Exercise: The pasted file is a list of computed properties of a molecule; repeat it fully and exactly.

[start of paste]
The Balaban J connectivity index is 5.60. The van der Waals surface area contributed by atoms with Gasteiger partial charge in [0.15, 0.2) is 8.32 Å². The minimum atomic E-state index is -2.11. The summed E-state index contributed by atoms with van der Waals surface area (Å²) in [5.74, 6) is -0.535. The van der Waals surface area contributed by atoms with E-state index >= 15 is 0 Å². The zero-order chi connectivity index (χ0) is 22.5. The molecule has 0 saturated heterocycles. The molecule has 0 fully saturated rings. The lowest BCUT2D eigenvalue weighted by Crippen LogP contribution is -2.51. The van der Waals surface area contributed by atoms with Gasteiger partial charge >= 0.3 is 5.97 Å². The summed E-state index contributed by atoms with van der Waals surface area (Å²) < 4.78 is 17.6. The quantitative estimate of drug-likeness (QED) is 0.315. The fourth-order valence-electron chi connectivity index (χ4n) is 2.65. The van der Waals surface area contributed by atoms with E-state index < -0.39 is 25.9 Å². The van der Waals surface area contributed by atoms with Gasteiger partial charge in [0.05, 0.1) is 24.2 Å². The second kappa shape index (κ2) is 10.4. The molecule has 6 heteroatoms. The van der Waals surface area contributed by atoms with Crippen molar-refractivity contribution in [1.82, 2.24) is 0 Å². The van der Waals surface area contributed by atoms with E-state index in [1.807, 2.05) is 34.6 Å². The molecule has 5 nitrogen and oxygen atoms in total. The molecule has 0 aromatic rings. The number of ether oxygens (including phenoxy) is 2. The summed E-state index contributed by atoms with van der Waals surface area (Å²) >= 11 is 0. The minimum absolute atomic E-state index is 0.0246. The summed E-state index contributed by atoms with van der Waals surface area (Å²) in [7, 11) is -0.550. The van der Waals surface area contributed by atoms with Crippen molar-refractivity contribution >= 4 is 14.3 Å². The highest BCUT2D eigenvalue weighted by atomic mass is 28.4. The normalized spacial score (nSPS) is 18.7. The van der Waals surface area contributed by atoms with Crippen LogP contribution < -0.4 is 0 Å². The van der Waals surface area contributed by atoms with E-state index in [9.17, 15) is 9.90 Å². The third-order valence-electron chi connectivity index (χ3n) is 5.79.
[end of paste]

The Balaban J connectivity index is 5.60. The van der Waals surface area contributed by atoms with Gasteiger partial charge in [0.15, 0.2) is 8.32 Å². The minimum atomic E-state index is -2.11. The summed E-state index contributed by atoms with van der Waals surface area (Å²) in [5.74, 6) is -0.535. The van der Waals surface area contributed by atoms with E-state index >= 15 is 0 Å². The zero-order chi connectivity index (χ0) is 22.5. The molecule has 0 saturated heterocycles. The molecule has 0 fully saturated rings. The lowest BCUT2D eigenvalue weighted by Crippen LogP contribution is -2.51. The van der Waals surface area contributed by atoms with Gasteiger partial charge >= 0.3 is 5.97 Å². The summed E-state index contributed by atoms with van der Waals surface area (Å²) < 4.78 is 17.6. The quantitative estimate of drug-likeness (QED) is 0.315. The fourth-order valence-electron chi connectivity index (χ4n) is 2.65. The van der Waals surface area contributed by atoms with E-state index < -0.39 is 25.9 Å². The van der Waals surface area contributed by atoms with Gasteiger partial charge in [0.05, 0.1) is 24.2 Å². The second kappa shape index (κ2) is 10.4. The molecule has 6 heteroatoms. The van der Waals surface area contributed by atoms with Crippen molar-refractivity contribution in [1.82, 2.24) is 0 Å². The van der Waals surface area contributed by atoms with E-state index in [1.807, 2.05) is 34.6 Å². The molecule has 5 nitrogen and oxygen atoms in total. The molecule has 0 aromatic rings. The number of ether oxygens (including phenoxy) is 2. The summed E-state index contributed by atoms with van der Waals surface area (Å²) >= 11 is 0. The minimum absolute atomic E-state index is 0.0246. The summed E-state index contributed by atoms with van der Waals surface area (Å²) in [7, 11) is -0.550. The van der Waals surface area contributed by atoms with Crippen molar-refractivity contribution >= 4 is 14.3 Å². The highest BCUT2D eigenvalue weighted by atomic mass is 28.4. The normalized spacial score (nSPS) is 18.7. The van der Waals surface area contributed by atoms with Crippen LogP contribution < -0.4 is 0 Å². The van der Waals surface area contributed by atoms with E-state index in [9.17, 15) is 9.90 Å². The third-order valence-electron chi connectivity index (χ3n) is 5.79.